Having grown from a zoo in close to residential areas in the suburbs of London town, planning permission is near impossible to get. Rides like the Vampire are now frowned upon by residents, and it is safe to say that the park will never get another major coaster.

However, this fact shouldn’t excuse the park from under-investing in rides as it has been. Rapids, a Vekoma Mad House (like Hex), or even another dark ride on a Cat in the Hat scale would perfectly establish themselves as fantastic family rides, and that can be built with the level of passion that Chessington used to embrace – just look at Phantasialand’s new rapids ride, River Quest. Relatively speaking when compared to rides like Oblivion and Air (both of which have been added since the last major ride at Chessington; Samurai) they don’t require the wealth of a king, but are substantial, long term investments that will annoy residents no more than anything there already.

Kids are catered for by quantity, not quality. Rides like the Bash Street Bus, Toadies Crazy Cars and the Berry Bouncers are adequate, but really don’t go out of their way to be particularly attention grabbing.

The rides in Toytown are duller than the architecture they’re built into, and rides like the Flying Elephants are overly patronising, embarrassing for the parents and unfulfilling even for the younger generation.

Beanoland just about does the comic capers of Dennis the Menace justice, but is essentially an Islands of Adventure Toon Lagoon rip-off done on the cheap. The average family will not dislike Beanoland, but with Dodgems and a Wave Swinger it is clear Chessington has opted for a tried and tested theme and tried and tested rides – tried and tested to the point of ad nausium.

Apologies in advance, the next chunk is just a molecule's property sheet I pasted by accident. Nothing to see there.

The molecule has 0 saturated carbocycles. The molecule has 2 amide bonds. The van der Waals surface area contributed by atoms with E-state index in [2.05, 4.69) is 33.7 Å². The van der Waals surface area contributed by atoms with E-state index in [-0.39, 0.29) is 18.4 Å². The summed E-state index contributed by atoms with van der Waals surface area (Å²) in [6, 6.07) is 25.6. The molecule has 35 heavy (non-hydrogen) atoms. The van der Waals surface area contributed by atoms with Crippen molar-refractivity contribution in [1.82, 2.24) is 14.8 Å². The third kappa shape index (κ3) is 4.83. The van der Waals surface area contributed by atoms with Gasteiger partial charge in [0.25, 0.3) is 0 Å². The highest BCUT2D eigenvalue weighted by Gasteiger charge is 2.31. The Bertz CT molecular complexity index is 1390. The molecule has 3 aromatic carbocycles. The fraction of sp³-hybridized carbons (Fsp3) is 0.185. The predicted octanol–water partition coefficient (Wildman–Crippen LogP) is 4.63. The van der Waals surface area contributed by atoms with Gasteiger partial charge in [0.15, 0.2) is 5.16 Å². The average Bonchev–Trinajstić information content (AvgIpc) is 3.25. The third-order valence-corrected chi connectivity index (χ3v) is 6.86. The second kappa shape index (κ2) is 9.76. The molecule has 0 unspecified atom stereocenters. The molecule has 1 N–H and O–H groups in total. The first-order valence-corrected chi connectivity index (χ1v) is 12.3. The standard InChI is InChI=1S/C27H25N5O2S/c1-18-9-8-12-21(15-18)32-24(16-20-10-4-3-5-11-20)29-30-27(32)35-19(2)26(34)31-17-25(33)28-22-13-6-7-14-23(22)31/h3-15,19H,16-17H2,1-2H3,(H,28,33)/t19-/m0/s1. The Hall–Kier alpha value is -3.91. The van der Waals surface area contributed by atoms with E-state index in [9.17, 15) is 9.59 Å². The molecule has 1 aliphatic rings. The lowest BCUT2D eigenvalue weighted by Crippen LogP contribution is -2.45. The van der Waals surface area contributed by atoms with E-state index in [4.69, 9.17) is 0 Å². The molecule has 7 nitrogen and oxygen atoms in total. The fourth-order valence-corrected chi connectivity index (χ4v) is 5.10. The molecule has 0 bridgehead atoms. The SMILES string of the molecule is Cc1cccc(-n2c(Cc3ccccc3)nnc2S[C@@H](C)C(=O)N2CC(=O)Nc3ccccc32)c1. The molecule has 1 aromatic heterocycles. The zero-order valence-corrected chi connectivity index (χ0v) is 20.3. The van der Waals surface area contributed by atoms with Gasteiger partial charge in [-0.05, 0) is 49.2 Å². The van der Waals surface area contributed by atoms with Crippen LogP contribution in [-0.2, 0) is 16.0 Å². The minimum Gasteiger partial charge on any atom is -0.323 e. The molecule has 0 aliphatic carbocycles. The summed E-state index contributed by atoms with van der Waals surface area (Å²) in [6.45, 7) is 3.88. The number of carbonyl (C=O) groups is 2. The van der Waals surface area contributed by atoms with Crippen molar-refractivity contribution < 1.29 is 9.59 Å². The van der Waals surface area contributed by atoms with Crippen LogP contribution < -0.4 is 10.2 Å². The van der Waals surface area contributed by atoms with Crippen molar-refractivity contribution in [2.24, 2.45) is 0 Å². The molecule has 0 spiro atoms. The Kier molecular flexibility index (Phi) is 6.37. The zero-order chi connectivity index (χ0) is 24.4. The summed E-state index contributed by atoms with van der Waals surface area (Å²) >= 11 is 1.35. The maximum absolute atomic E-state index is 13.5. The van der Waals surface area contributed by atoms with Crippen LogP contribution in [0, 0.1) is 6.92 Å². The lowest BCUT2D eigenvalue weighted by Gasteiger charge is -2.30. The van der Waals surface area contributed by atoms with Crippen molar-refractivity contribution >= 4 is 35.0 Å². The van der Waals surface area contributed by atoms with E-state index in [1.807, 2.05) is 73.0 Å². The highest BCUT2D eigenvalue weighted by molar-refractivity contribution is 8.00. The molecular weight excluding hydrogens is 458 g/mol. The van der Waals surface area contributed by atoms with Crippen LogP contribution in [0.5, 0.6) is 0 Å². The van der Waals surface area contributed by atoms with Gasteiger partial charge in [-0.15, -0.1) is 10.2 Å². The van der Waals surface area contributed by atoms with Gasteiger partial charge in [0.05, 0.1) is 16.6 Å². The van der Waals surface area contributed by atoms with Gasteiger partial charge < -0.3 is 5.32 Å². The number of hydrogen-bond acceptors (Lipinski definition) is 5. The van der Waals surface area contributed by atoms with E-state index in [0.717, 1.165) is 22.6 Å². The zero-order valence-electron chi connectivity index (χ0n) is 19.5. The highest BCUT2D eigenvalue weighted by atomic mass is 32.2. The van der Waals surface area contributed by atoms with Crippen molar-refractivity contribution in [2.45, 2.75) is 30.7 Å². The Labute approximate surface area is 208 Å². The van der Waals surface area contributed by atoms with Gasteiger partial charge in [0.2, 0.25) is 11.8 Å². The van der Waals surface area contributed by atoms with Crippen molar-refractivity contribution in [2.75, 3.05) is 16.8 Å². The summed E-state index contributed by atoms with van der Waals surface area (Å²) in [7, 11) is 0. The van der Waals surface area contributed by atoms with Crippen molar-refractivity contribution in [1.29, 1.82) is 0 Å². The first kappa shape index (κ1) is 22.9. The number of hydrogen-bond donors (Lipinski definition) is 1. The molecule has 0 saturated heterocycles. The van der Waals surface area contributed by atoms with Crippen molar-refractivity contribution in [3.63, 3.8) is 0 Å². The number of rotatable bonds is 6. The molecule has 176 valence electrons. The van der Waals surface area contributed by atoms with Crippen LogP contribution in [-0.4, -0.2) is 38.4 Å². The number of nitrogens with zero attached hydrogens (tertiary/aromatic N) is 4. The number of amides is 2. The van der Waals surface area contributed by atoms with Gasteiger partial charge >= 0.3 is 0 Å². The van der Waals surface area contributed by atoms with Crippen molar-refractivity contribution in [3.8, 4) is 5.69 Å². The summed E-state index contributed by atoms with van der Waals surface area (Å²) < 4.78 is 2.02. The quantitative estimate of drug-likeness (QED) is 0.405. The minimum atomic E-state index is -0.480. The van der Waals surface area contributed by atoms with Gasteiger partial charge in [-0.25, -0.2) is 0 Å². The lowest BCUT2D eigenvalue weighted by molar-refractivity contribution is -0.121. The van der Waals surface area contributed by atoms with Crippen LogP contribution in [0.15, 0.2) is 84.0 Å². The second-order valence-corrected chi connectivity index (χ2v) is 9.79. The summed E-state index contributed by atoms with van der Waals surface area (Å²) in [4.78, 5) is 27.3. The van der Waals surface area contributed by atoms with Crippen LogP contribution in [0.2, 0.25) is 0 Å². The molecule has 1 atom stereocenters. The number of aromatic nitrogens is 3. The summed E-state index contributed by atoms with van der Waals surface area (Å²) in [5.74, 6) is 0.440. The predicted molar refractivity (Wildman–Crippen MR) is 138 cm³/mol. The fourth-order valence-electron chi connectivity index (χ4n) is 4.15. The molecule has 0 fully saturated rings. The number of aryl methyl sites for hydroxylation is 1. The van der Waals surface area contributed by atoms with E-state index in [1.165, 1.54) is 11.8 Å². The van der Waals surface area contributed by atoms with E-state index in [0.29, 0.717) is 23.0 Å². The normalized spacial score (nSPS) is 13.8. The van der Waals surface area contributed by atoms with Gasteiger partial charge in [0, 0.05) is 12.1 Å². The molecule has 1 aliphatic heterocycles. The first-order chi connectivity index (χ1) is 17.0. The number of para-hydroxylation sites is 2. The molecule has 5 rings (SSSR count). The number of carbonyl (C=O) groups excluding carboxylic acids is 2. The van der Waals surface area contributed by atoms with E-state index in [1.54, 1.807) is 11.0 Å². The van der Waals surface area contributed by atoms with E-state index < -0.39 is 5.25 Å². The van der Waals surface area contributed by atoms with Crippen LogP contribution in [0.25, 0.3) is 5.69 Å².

Shows in the traditional sense are few and far between. Animal shows are a unique alternative to the tried and tested tedium of a de-rigour stunt show. Check out the above mentioned marker signs at the entrances to the two main animal areas to see when animals like the Sea Lions and (land) Lions will be fed, and when Bird of Prey take flight on the grass in front of Burnt Stub Mansion.

Meanwhile, if it is clichés ad-nausium you want, Chessington can oblige. Beanoland is home to Dennis the Menace, and there are frequent shows with Dennis and chums at the fountain, his tree house and on top of the shops, the former featuring quite a nice effect with the fountain, the others featuring – well, not much. The kids should be entertained, but it really is a cheap alternative to promote these as shows, when it is a few costumed characters acting out pre-recorded dialogue in the street.

Food is something the park just about scrapes by on. Places like Pizza Hut and KFC are the popular choices for the masses, so at peak times these places are to be avoided as it is like dining on the London Underground.